He’s running:

The problem isn’t the fee, apparently; the problem is the surprise. Fine.

Democrats en Déshabillé

I have moved my standing remarks on the Democrat Party (“the Democrat Party is a rotting corpse that can’t bury itself”) to a separate, back-dated post, to which I will periodically add material, summarizing the addition here in a “live” Water Cooler. (Hopefully, some Bourdieu.) It turns out that defining the Democrat Party is, in fact, a hard problem. I do think the paragraph that follows is on point all the way back to 2016, if not before:

The Democrat Party is the political expression of the class power of PMC, their base (lucidly explained by Thomas Frank in Listen, Liberal!). It follows that the Democrat Party is as “unreformable” as the PMC is unreformable; if the Democrat Party did not exist, the PMC would have to invent it. If the Democrat Party fails to govern, that’s because the PMC lacks the capability to govern. (“PMC” modulo “class expatriates,” of course.) Second, all the working parts of the Party reinforce each other. Leave aside characterizing the relationships between elements of the Party (ka-ching, but not entirely) those elements comprise a network — a Flex Net? An iron octagon? — of funders, vendors, apparatchiks, electeds, NGOs, and miscellaneous mercenaries, with assets in the press and the intelligence community.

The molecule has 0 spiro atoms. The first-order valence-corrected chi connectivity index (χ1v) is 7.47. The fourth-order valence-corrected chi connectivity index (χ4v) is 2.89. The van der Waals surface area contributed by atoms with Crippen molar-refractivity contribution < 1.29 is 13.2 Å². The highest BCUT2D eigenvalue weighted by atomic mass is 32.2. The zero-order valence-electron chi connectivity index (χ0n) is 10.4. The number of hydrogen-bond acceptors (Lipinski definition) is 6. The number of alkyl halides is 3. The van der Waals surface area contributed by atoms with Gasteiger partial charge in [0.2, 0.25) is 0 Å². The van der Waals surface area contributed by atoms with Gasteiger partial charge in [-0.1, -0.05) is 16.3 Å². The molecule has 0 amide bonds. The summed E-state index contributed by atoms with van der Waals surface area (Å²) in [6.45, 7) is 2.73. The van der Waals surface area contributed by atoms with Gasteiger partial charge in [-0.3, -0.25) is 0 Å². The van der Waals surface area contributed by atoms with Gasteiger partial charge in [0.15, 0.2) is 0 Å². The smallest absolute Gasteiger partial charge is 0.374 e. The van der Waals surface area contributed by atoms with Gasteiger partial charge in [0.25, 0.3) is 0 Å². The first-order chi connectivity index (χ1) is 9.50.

Note, of course, that the class power of the PMC both expresses and is limited by other classes; oligarchs and American gentry (see ‘industrial model’ of Ferguson, Jorgensen, and Jie) and the working class spring to mind. Suck up, kick down.

* * *

Realignment and Legitimacy

“Were Dominion Voting Machines Certified For The 2020 Election in Georgia?” [Emerald Robinson]. • The writer is a NewsMax reporter, so take with a truckload of salts. That said, I’m used to well-documented certification shenanigains a decade or so ago, the last time voting machines were hot as an issue. Maybe the industry has cleaned itself up. Readers?

“Column: The U.S. Constitution is flawed. But a constitutional convention to fix it is downright scary” [Los Angeles Times]. “A convention in the current political climate could devolve into a potentially uncontrollable free-for-all that could lead to all sorts of dangerous unintended consequences. Although no such convention has been held in the U.S. since 1787, there’s a movement underway to establish one now, and some analysts think it’s getting frighteningly close to happening…. But to open the entire document to radical change at this unstable moment in history seems like a risky and potentially dangerous way to make things better.”


• Maskstravaganza: “Community-based N95 Distribution During the COVID-19 Omicron BA.1 Surge: 1-month Utilization and Price Implications” (preprint) [psyArXiv]. From the Deck: “High-quality masks are a key component of multilayered mitigation thatcan reduce the burden of COVID-19 surges. When the investigators provided free 5-packs of N95s during the Omicron BA.1 surge, community members utilized the N95s, felt safer, informed others, and planned to purchase more. Cost was a critical utilization barrier. Federal free N95 distribution programs may help with future surges.”